What You Need to Know about Open MRIs

Do you know the difference between a traditional MRI and an open MRI? When would you use one over the other? Does it matter? Stony Brook Medicine Radiologist Dr. Matthew Barish explains the differences as well as other key information about imaging testing.  

What is an MRI?

Magnetic resonance imaging (MRI) is one of the safest and most non-invasive ways to see inside the human body. MRI uses high-power magnets and radiofrequency to capture images of bones, tissues and organs. It is used in diagnosing such things as multiple sclerosis, tumors of the pituitary gland and brain, strokes at their earliest stages, infections in the brain, spine or joints, and tendonitis. It is also used to visualize conditions related to sports injuries, and helps physicians evaluate masses in the soft tissues of the body, bone tumors, cysts, and bulging or herniated discs in the spine. MRI is especially useful to image the bile ducts, liver, pancreas and kidneys, providing better contrast than CT (computed tomography) without radiation.  

What is an open MRI?

An open MRI is an MRI machine that is configured differently, mostly for patient comfort. Conventional MRIs consist of a hollow, cylindrical structure that patients are sent slowly through. Being in such a narrow enclosed space can be challenging for individuals with claustrophobia. They also cannot accommodate people with wide shoulders or who are significantly overweight. An open MRI, on the other hand, looks more like a donut, with magnets above and below the patient and wide open sides. Some MRIs are referred to as open, but they may only have a shorter and wider cylinder, which provides some comfort but not the same experience as a truly open MRI. Stony Brook Medicine has the only truly open MRI in Suffolk County.  

Does an open MRI produce the same results as traditional MRIs?

Not always. Until recently, open MRIs could not accommodate the more powerful magnets used on conventional MRIs. As a result, the images they produced were less precise or lower quality. Stony Brook has invested in a 1T open MRI (the ‘T” stands for Tesla, which is a measure of the magnet’s strength). It is a high-field magnet, which is not only the most powerful currently available, but it is also significantly stronger than any of the other open MRIs being used in Suffolk County. This is important because the higher the magnetic field strength, the better the image quality. And the better the image quality, the more accurate the diagnosis can be.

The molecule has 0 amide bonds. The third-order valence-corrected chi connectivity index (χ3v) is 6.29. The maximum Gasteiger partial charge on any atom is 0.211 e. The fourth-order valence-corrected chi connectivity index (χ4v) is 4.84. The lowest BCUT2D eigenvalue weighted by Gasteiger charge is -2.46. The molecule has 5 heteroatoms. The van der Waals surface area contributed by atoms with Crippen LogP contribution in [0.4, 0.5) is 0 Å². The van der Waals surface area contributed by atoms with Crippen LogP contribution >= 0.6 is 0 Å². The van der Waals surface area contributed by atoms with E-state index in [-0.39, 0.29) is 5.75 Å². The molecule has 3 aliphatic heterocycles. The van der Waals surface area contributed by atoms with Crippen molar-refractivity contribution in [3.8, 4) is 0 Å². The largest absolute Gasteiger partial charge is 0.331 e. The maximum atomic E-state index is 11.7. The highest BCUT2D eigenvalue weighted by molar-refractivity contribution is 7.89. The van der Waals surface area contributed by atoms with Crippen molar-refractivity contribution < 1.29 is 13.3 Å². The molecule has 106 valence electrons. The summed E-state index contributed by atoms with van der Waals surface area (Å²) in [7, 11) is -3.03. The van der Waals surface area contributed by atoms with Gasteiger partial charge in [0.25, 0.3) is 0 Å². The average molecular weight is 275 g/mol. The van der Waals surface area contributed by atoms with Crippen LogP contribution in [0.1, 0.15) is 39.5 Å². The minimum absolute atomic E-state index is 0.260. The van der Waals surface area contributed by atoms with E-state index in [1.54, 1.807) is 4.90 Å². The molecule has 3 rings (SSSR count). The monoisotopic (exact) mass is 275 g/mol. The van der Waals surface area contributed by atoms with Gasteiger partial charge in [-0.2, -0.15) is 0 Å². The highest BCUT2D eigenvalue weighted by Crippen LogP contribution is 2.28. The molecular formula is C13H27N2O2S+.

Is this high-field magnet safe?

Yes. There are very few risks associated with MRIs. They involve no ionizing radiation, which means they do not expose patients to potentially harmful radiation. People with implantable electronic devices, such as pacemakers, aneurysm clips in the brain, and implantable defibrillators and stimulators, should avoid them, as should anyone with metallic fragments in the eye as a result of working in machine shops. However, all medical devices have been tested for safety with the MRI, so we can double-check if patients have specific concerns. It is fine, by the way, for people with hip and knee replacements.  

    When you say that an open MRI is more comfortable, what does that mean?

    We mean that the entire experience is more comfortable for patients who may not be able to use a conventional MRI. Patients are not enclosed, so they can look out into the room. Children can bring in stuffed animals and other objects as long as they have no metal in them. Parents can hold toddlers while they are in the scanner. And patients can bring their own music to listen to on headphones. At Stony Brook, we do everything we can so that patients can relax. We do this for the patients, but we also do this because calm patients move and fidget less, which ultimately leads to fewer retakes, sharper images and more accurate results.

    For more information about Stony Brook Medicine’s Imaging Services, call (631) 638-2121.

     

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    All health and health-related information contained in this article is intended to be general and/or educational in nature and should not be used as a substitute for a visit with a healthcare professional for help, diagnosis, guidance, and treatment. The information is intended to offer only general information for individuals to discuss with their healthcare provider. It is not intended to constitute a medical diagnosis or treatment or endorsement of any particular test, treatment, procedure, service, etc. Reliance on information provided is at the user's risk. Your healthcare provider should be consulted regarding matters concerning the medical condition, treatment, and needs of you and your family. Stony Brook University/SUNY is an affirmative action, equal opportunity educator and employer.